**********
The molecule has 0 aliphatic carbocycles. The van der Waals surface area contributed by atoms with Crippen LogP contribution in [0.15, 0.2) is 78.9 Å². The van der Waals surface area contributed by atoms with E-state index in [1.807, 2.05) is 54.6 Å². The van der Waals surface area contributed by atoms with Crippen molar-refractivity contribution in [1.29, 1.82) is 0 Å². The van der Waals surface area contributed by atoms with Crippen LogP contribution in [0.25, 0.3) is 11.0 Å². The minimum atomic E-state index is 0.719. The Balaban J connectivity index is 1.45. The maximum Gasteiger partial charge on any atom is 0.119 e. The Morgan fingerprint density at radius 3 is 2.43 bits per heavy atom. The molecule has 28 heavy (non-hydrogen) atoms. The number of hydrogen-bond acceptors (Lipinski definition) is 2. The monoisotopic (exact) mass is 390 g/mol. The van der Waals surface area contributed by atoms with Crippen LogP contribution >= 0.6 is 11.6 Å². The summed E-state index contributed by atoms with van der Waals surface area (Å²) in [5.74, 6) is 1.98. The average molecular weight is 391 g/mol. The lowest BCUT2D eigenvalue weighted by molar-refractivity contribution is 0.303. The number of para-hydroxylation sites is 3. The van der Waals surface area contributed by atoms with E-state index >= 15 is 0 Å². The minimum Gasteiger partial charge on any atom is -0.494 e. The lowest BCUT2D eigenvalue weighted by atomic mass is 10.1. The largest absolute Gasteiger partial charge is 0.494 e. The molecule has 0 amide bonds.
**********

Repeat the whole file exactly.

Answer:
The molecule has 0 aliphatic carbocycles. The van der Waals surface area contributed by atoms with Crippen LogP contribution in [0.15, 0.2) is 78.9 Å². The van der Waals surface area contributed by atoms with E-state index in [1.807, 2.05) is 54.6 Å². The van der Waals surface area contributed by atoms with Crippen molar-refractivity contribution in [1.29, 1.82) is 0 Å². The van der Waals surface area contributed by atoms with Crippen LogP contribution in [0.25, 0.3) is 11.0 Å². The minimum atomic E-state index is 0.719. The Balaban J connectivity index is 1.45. The maximum Gasteiger partial charge on any atom is 0.119 e. The Morgan fingerprint density at radius 3 is 2.43 bits per heavy atom. The molecule has 28 heavy (non-hydrogen) atoms. The number of hydrogen-bond acceptors (Lipinski definition) is 2. The monoisotopic (exact) mass is 390 g/mol. The van der Waals surface area contributed by atoms with Crippen LogP contribution >= 0.6 is 11.6 Å². The summed E-state index contributed by atoms with van der Waals surface area (Å²) in [5.74, 6) is 1.98. The average molecular weight is 391 g/mol. The lowest BCUT2D eigenvalue weighted by molar-refractivity contribution is 0.303. The number of para-hydroxylation sites is 3. The van der Waals surface area contributed by atoms with E-state index >= 15 is 0 Å². The minimum Gasteiger partial charge on any atom is -0.494 e. The lowest BCUT2D eigenvalue weighted by atomic mass is 10.1. The largest absolute Gasteiger partial charge is 0.494 e. The molecule has 0 amide bonds.